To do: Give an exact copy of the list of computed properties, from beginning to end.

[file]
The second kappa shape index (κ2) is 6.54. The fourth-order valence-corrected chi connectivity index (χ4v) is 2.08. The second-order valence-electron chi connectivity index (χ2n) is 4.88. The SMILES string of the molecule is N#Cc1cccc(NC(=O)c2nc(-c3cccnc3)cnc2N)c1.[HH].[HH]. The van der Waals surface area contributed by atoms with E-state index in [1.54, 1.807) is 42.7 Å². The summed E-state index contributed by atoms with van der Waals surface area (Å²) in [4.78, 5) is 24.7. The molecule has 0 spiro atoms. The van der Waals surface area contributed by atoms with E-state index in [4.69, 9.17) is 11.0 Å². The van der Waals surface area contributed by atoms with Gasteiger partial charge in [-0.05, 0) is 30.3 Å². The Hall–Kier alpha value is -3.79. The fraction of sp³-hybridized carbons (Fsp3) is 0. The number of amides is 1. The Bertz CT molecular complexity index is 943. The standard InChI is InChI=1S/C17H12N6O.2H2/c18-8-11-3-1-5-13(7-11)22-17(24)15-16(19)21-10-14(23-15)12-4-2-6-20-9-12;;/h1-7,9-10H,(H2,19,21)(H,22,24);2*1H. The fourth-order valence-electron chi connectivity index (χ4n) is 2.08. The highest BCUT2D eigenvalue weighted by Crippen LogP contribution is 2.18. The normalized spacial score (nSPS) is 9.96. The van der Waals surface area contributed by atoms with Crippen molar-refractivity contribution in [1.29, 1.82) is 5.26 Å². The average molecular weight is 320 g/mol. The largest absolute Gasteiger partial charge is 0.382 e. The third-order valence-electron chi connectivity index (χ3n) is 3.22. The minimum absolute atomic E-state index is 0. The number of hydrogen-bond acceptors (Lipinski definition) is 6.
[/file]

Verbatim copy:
The second kappa shape index (κ2) is 6.54. The fourth-order valence-corrected chi connectivity index (χ4v) is 2.08. The second-order valence-electron chi connectivity index (χ2n) is 4.88. The SMILES string of the molecule is N#Cc1cccc(NC(=O)c2nc(-c3cccnc3)cnc2N)c1.[HH].[HH]. The van der Waals surface area contributed by atoms with E-state index in [1.54, 1.807) is 42.7 Å². The summed E-state index contributed by atoms with van der Waals surface area (Å²) in [4.78, 5) is 24.7. The molecule has 0 spiro atoms. The van der Waals surface area contributed by atoms with E-state index in [4.69, 9.17) is 11.0 Å². The van der Waals surface area contributed by atoms with Gasteiger partial charge in [-0.05, 0) is 30.3 Å². The Hall–Kier alpha value is -3.79. The fraction of sp³-hybridized carbons (Fsp3) is 0. The number of amides is 1. The Bertz CT molecular complexity index is 943. The standard InChI is InChI=1S/C17H12N6O.2H2/c18-8-11-3-1-5-13(7-11)22-17(24)15-16(19)21-10-14(23-15)12-4-2-6-20-9-12;;/h1-7,9-10H,(H2,19,21)(H,22,24);2*1H. The fourth-order valence-electron chi connectivity index (χ4n) is 2.08. The highest BCUT2D eigenvalue weighted by Crippen LogP contribution is 2.18. The normalized spacial score (nSPS) is 9.96. The van der Waals surface area contributed by atoms with Crippen molar-refractivity contribution in [1.29, 1.82) is 5.26 Å². The average molecular weight is 320 g/mol. The largest absolute Gasteiger partial charge is 0.382 e. The third-order valence-electron chi connectivity index (χ3n) is 3.22. The minimum absolute atomic E-state index is 0. The number of hydrogen-bond acceptors (Lipinski definition) is 6.